Ensuring Special Needs are Met

When my daughter Ellie was born with Down syndrome and two heart defects, we were lost on where to start to get her insured. As any parent of a child with special needs knows all too well, dealing with insurance is frustrating. The rules are confusing and ever-changing making sorting through it all a full-time job. It’s one of the hardest parts about caring for a child with a disability.

When Ellie was born, she was facing a year of hospital stays. Figuring out how to pay her medical bills took some expert help.

Each week we receive at least one insurance denial letter for an appointment, equipment or therapy. Watching the stack of bills grow causes anxiety and has forced some parents I know to file for medical bankruptcy before their child even entered kindergarten.

Special Needs Insurance Tips

From learning the hard way that preapproval is not a guarantee to spending years unraveling a paperwork error for home delivery of feeding tube supplies, we have amassed a few helpful tips:

• Medicaid is a program that uses state and federal money to help pay for medically necessary services for low-income families. If your child has a primary insurance through your work or the marketplace, Medicaid will be your child’s secondary insurance.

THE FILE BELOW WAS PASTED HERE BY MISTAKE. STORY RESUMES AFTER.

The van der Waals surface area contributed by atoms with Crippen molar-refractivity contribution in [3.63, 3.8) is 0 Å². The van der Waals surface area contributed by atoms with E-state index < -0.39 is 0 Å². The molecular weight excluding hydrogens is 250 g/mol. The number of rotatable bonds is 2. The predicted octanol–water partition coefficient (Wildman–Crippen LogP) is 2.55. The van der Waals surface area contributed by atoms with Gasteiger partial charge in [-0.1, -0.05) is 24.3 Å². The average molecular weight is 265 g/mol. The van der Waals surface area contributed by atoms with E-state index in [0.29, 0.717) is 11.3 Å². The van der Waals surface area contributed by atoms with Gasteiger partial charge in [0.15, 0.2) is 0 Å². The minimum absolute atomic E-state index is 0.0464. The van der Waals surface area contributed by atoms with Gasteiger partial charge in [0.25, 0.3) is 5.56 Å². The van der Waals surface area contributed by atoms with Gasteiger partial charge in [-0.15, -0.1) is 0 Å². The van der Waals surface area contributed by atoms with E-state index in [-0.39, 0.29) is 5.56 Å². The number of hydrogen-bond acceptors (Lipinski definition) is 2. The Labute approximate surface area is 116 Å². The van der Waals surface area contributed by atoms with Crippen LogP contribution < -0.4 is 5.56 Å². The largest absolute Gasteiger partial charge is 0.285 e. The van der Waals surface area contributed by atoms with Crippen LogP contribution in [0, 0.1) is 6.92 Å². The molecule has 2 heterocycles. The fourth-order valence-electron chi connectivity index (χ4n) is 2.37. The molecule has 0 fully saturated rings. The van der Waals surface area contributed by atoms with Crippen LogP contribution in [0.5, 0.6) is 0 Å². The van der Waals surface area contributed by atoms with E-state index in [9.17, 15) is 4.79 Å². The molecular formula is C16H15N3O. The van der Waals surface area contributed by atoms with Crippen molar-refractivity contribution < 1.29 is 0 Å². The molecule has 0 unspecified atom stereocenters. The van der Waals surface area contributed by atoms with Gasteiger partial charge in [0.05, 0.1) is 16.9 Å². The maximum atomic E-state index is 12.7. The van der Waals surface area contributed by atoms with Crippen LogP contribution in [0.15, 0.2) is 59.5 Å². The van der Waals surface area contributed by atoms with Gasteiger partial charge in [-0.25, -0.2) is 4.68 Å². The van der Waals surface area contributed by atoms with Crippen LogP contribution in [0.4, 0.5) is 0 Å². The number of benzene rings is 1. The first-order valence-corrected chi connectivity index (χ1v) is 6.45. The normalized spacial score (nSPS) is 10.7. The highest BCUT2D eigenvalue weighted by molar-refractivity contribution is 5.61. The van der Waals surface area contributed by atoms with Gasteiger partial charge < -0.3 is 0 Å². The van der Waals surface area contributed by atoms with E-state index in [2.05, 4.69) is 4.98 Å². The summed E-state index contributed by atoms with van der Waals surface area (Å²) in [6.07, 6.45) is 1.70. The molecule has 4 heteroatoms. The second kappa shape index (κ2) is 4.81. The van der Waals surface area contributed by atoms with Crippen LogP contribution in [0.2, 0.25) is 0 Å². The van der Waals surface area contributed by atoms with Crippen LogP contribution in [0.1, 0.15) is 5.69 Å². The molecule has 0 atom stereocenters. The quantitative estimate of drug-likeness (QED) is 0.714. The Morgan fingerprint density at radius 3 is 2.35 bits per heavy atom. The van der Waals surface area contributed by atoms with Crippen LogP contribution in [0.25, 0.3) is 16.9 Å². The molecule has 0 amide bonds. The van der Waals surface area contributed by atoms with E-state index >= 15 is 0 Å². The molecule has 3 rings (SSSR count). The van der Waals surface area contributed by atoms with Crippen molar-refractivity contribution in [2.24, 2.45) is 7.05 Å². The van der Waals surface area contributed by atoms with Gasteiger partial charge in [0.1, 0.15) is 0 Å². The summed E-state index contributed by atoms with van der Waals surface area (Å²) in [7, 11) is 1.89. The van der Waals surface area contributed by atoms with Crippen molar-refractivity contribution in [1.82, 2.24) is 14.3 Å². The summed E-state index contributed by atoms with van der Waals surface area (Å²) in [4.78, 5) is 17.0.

• TEFRA (Tax Equity and Fiscal Responsibility Act) is a Medicaid program that can help families with children under 19 who have a disability by paying the cost of services. For some, the program is free while others pay a premium on a sliding scale dependent on income.

• Apply for Medicaid and TEFRA through your local Department of Health Services office online.

• ARHIPP (Arkansas Health Insurance Premium Payment) is sponsored by Arkansas DHS and is designed to save money for Medicaid recipients with high health care costs. This program eliminates some out-of-pocket medical expenses by reimbursing all or a portion of the premium cost for your entire family’s primary health insurance. Apply at MyARHIPP.com.

• Forms AR1000RC5 and AR1000DC offer $500 tax credits. Find them at the Department of Finance and Administration’s website. One of the forms requires a doctor’s signature, so give yourself enough time before you file your taxes.

• Talking to other parents of kids with special needs, the financial office at your local hospital or doctor’s office, DHS or joining an online group like Medicaid Saves Lives (Arkansas) on Facebook can help you stay on top of the latest information.

Originally published in the August 2020 issue of Little Rock Family.

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